The person who shaped and heavily influenced how I think about books…
I was recently contacted by a newspaper that took an interest in Well Red and its inception and one of the questions I was asked was “who has been an influential mentor in your life as a reader?”. This is a question I love answering because of how proud I am of the person who introduced me to books and reading…my mother.
When my mother found out she was pregnant with me she started buying and collecting children’s books, so I’d have a mini-library when I arrived, so I guess it should come as no surprise that one of the first memories I have of my childhood is of my mother reading one of her many Danielle Steel novels.
I also remember wanting my mother’s attention and not always getting it, because she was so engrossed in the excess-laden Hollywood lifestyle of the rich and famous that Jackie and Joan Collins would so clearly depict in their books. It’s not that she neglected me, but she did not shower me with as much attention as I now know other kids got, because if she wasn’t marking her students’ papers or preparing the following day’s teaching material, she was reading.
I’ve never actually asked my mother if her reading as much as she did was a deliberate attempt to make me fall in love with books as well or if that was just a simple case of monkey see, monkey do.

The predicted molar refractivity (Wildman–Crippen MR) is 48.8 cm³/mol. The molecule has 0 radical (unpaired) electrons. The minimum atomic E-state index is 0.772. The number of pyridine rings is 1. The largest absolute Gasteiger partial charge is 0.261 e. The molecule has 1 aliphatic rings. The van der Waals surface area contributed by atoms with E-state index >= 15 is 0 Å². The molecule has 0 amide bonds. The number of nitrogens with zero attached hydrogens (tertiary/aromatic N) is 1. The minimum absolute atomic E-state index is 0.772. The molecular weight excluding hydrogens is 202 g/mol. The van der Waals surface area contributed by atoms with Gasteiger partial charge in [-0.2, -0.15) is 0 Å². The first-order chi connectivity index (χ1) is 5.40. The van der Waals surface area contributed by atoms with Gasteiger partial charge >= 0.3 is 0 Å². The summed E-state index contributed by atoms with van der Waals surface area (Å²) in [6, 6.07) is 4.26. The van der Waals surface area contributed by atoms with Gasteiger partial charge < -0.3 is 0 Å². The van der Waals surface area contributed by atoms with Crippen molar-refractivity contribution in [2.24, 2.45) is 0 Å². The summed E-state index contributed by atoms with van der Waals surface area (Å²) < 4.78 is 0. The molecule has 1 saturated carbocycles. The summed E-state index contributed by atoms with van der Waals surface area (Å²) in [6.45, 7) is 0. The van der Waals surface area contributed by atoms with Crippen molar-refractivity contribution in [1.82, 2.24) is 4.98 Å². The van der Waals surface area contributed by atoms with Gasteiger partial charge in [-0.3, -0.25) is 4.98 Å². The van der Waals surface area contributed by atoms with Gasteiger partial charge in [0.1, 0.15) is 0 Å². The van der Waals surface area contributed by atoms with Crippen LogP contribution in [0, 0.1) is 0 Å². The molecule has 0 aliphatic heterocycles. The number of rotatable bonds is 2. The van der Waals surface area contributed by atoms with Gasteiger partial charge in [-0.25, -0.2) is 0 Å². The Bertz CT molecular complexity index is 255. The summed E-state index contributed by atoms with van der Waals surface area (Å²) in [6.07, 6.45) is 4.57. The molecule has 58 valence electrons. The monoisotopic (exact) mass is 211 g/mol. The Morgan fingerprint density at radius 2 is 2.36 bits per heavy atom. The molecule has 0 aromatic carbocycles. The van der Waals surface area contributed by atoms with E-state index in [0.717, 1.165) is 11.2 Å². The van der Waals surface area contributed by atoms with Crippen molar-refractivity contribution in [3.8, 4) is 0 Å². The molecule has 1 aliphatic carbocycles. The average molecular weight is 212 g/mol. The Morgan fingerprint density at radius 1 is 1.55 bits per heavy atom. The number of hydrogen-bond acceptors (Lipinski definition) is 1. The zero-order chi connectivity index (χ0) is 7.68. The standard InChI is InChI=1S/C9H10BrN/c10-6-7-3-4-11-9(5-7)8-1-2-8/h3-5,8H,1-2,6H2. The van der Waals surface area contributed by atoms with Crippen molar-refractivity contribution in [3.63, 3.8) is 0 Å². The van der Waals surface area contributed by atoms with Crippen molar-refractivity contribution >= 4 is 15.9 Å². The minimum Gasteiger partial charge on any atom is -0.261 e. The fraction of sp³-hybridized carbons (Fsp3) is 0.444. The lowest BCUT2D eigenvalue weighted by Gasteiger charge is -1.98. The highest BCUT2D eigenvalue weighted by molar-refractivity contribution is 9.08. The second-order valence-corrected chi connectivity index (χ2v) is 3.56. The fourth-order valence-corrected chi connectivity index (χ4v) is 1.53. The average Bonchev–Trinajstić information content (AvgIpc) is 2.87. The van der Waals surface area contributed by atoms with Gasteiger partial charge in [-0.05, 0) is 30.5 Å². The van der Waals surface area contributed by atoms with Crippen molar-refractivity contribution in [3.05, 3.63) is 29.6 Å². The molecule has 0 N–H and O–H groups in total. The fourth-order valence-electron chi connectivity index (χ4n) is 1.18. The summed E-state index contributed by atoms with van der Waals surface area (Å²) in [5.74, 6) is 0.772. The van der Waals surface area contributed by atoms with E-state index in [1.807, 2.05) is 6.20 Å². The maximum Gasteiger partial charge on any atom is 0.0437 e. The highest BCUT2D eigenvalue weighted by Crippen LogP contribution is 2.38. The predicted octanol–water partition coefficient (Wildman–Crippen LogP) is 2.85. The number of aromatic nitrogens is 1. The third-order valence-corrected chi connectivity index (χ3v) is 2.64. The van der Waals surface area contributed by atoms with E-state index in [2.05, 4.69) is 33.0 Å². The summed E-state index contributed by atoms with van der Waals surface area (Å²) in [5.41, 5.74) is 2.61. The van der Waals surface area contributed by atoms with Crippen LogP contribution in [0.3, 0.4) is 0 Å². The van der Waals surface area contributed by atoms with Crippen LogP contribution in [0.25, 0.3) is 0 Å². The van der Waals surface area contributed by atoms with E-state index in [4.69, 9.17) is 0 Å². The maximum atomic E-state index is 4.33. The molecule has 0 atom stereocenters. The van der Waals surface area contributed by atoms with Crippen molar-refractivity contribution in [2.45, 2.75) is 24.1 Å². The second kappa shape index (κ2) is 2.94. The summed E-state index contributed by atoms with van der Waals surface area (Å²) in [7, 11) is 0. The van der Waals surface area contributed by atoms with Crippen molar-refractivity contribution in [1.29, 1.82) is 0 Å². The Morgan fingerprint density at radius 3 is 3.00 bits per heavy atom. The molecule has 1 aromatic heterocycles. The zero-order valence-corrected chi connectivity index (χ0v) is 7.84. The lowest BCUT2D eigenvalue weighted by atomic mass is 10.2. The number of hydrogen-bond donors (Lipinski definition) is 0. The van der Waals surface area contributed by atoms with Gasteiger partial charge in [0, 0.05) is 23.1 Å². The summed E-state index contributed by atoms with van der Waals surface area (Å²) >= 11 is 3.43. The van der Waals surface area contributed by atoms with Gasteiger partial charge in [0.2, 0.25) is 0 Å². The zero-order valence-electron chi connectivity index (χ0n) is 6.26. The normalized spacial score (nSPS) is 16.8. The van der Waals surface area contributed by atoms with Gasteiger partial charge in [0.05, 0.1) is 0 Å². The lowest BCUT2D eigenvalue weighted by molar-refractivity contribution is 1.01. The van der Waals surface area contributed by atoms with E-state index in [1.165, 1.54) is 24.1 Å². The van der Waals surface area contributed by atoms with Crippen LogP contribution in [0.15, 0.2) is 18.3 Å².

I learned how to read very early in my childhood, I couldn’t have been older than 4 years old. When you have a bookworm for a mother, you quickly learn that you need to find ways to keep yourself entertained without being a nuisance, so books it was (I’ve never been much of a TV fan).
Watching my primary caregiver lose herself in 300 pages, roused a curiosity in me that would only be satisfied by doing the same. Some of my favorite books as a child included The Owl and the Pussycat by Edward Lear and Smile for Aunty by Diane Paterson.
Between 7-10 years old came the Goosebumps novel series by R.L. Stine and then Sweet Valley High, another addictive series if you’re a teen! By the time I was 13, my mom and I were fighting over Ms. Steel or the Collins sisters! I’ve been pretty loyal when it comes to the type of books I read. Whenever I go book shopping, I always run to the fiction section first, everything else comes after my novels. I’ve only just started exploring other genres…biographies and essay collection style books. Those are okayish but nothing will ever compare to novels! Thanks, Mom.
My mother’s influence on my own reading behavior was also a huge part of why I started Well Red. I realized that if my mother could influence me to the extent that she did by doing nothing more than just enjoying reading herself, could we then not influence our own children, nieces and nephews to read as well? The fact of the matter is that our children imitate what they see us do more than what we’d like to admit. Should this then not make us strive to do better? Should we not be reading more, if not for our own pleasure, then for our children?